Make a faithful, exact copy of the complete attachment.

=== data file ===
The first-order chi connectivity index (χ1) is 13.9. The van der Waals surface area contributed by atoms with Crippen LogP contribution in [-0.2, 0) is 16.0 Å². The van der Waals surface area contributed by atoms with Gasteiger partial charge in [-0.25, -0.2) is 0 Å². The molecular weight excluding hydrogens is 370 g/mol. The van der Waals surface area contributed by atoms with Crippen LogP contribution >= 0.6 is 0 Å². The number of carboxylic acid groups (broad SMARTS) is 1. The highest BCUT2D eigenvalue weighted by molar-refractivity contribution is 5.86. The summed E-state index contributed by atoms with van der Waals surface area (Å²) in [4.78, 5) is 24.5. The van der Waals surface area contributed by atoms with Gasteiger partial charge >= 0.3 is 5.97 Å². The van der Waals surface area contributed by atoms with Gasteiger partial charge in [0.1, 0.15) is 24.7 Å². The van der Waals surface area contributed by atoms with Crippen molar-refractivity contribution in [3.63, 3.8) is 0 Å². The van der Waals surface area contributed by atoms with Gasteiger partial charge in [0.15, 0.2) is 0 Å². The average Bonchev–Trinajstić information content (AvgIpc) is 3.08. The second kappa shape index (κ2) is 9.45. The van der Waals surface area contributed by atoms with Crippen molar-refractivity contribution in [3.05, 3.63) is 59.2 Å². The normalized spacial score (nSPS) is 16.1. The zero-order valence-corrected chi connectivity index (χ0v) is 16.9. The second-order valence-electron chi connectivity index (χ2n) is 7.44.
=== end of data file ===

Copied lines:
The first-order chi connectivity index (χ1) is 13.9. The van der Waals surface area contributed by atoms with Crippen LogP contribution in [-0.2, 0) is 16.0 Å². The van der Waals surface area contributed by atoms with Gasteiger partial charge in [-0.25, -0.2) is 0 Å². The molecular weight excluding hydrogens is 370 g/mol. The van der Waals surface area contributed by atoms with Crippen LogP contribution >= 0.6 is 0 Å². The number of carboxylic acid groups (broad SMARTS) is 1. The highest BCUT2D eigenvalue weighted by molar-refractivity contribution is 5.86. The summed E-state index contributed by atoms with van der Waals surface area (Å²) in [4.78, 5) is 24.5. The van der Waals surface area contributed by atoms with Gasteiger partial charge >= 0.3 is 5.97 Å². The van der Waals surface area contributed by atoms with Gasteiger partial charge in [0.1, 0.15) is 24.7 Å². The van der Waals surface area contributed by atoms with Crippen molar-refractivity contribution in [3.63, 3.8) is 0 Å². The van der Waals surface area contributed by atoms with Gasteiger partial charge in [0.15, 0.2) is 0 Å². The average Bonchev–Trinajstić information content (AvgIpc) is 3.08. The second kappa shape index (κ2) is 9.45. The van der Waals surface area contributed by atoms with Crippen molar-refractivity contribution in [3.05, 3.63) is 59.2 Å². The normalized spacial score (nSPS) is 16.1. The zero-order valence-corrected chi connectivity index (χ0v) is 16.9. The second-order valence-electron chi connectivity index (χ2n) is 7.44.